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Warmed sangria is the winter drink that's been missing from your life

How the Sangria stole Christmas

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It’s wintertime, the time for holiday parties and delicious family dinners. Everyone will be shopping for the right ciders and wines, but no one thinks much about winter sangria. In fact, sangria doesn’t always get the respect it deserves. Sure, some wine enthusiasts may see sangria as a waste of good, pure vino, but that doesn’t mean you shouldn’t see it as a worthwhile drink.

Sangria is often thought of as an exclusively summer beverage, and for good reason—it’s refreshing and light, and there’s something inherently playful about its blend of wine and hand-picked fruit. However, it may surprise you to know that sangria, because of its blended nature, offers loads of potential for cold-weather flavoring.

With the right recipe, Sangria can be a warming, classy drink and I’ve found one of the most delicious winter sangria recipes out there.

First, a little history: According to Food and Wine, the word sangria stems from “blood” in Latin (sanguinem) and the beverage likely finds its origins in the Middle Ages, a time when drinking alcohol (in this case, red wine) was safer than drinking water. Thank you, modern-day sanitation systems!

Sangria is beloved in many countries (namely Spain, Portugal, Mexico, Cuba, and the Dominican Republic, among others) but it originates in Spain, where it literally means “fruit and wine.” Its even got its own type of glass.

After it was served up at the 1964 World’s Fair in America by the Spanish, the fruity drink caught on—and stuck. Today, everyone has their own take on Sangria. Much like a Bloody Mary, which can’t be boiled down to the same ingredients by any one mixologist, the basic components of sangria are wine and fruit or sangria mix, which make it easy to dress up, dress down or seasonally reinvent.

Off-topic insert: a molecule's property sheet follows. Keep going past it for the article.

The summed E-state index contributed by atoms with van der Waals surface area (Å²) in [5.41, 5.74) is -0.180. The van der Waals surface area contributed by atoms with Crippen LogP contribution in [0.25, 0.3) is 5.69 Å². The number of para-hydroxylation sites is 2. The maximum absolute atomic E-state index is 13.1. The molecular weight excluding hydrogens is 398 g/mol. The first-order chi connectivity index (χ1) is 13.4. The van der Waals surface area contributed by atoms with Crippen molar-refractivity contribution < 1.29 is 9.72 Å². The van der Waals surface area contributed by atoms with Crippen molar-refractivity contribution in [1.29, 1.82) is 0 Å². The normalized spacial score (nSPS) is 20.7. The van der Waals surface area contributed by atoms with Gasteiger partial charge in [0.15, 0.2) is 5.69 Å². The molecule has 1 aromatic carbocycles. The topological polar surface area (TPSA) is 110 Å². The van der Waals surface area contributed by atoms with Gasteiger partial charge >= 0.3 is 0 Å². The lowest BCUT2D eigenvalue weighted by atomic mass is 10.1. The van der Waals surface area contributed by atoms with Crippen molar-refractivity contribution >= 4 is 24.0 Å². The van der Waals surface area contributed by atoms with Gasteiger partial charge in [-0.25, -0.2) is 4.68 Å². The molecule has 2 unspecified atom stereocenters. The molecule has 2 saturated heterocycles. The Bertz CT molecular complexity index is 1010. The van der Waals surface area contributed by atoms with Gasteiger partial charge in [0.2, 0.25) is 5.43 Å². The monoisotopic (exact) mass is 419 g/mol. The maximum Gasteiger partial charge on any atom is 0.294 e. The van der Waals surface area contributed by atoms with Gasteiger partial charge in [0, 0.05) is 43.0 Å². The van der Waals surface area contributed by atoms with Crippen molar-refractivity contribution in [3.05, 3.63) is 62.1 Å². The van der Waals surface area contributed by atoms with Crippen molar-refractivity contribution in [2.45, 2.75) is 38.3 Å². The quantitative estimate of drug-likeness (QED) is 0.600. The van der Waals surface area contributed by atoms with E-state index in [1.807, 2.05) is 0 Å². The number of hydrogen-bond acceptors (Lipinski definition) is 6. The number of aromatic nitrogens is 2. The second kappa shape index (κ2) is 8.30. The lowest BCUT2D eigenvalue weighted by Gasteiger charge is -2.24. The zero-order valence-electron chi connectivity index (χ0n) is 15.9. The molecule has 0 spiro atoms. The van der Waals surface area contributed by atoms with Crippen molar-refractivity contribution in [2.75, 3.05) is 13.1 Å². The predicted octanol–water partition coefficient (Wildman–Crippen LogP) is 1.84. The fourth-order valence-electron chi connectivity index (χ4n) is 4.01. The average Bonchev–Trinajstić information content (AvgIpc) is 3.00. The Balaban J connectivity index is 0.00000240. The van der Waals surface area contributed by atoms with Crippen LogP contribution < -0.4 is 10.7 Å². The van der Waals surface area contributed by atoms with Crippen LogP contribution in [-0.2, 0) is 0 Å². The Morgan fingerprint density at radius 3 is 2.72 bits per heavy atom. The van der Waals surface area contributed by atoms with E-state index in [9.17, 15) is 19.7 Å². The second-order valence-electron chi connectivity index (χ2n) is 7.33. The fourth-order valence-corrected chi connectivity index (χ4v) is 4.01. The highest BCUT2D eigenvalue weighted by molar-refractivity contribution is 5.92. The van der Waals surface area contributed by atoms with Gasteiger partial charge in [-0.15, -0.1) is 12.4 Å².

The Recipe

First, you’ll want to pick up some of your favorite red wine. This is where you can get pretty playful. For the most part, any wine will do, but you probably don’t want to invest in a very expensive older wine or a wine high in tannins. Tannins, if you’re not sure, make red wine taste extremely dry and astringent, which can be a bit difficult to swallow if you’re trying to enjoy an easy sangria. Just ask your local shop for a good fruity red. Hint: go for a simple Grenache or Tempranillo.

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The recipe calls for the below ingredients — many of which you probably have in your cupboard right now.

  • 1 bottle of Dry Red Wine
  • 1 Orange, thinly sliced
  • 1 Lemon, thinly sliced
  • 1 Red Anjou Pear, diced
  • 2 oz Orange Liqueur
  • 2 oz Spiced Rum
  • 6 oz Mulling Spice Syrup
  • 1 cup Apple Cider

As the recipe states, you can make your own mulled spice syrup by blending brown sugar with water, cinnamon sticks, allspice berries, cloves, and nutmeg. Later on, you’ll combine the mulled spices with red wine and a garnish of delicious fresh pear slices.

Winter Sangria
Credit: Reviewed.com / Lisa Marie Basile

The finished product

What makes this gorgeous holiday sangria so stand-out is its clever mix of autumn-inspired mulled wine and fruity sangria. It blends two popular drinks into one, with a focus on those tasty winter spices.

The coolest part of this recipe? You’re able to warm it up or serve it chilled. Cheers!

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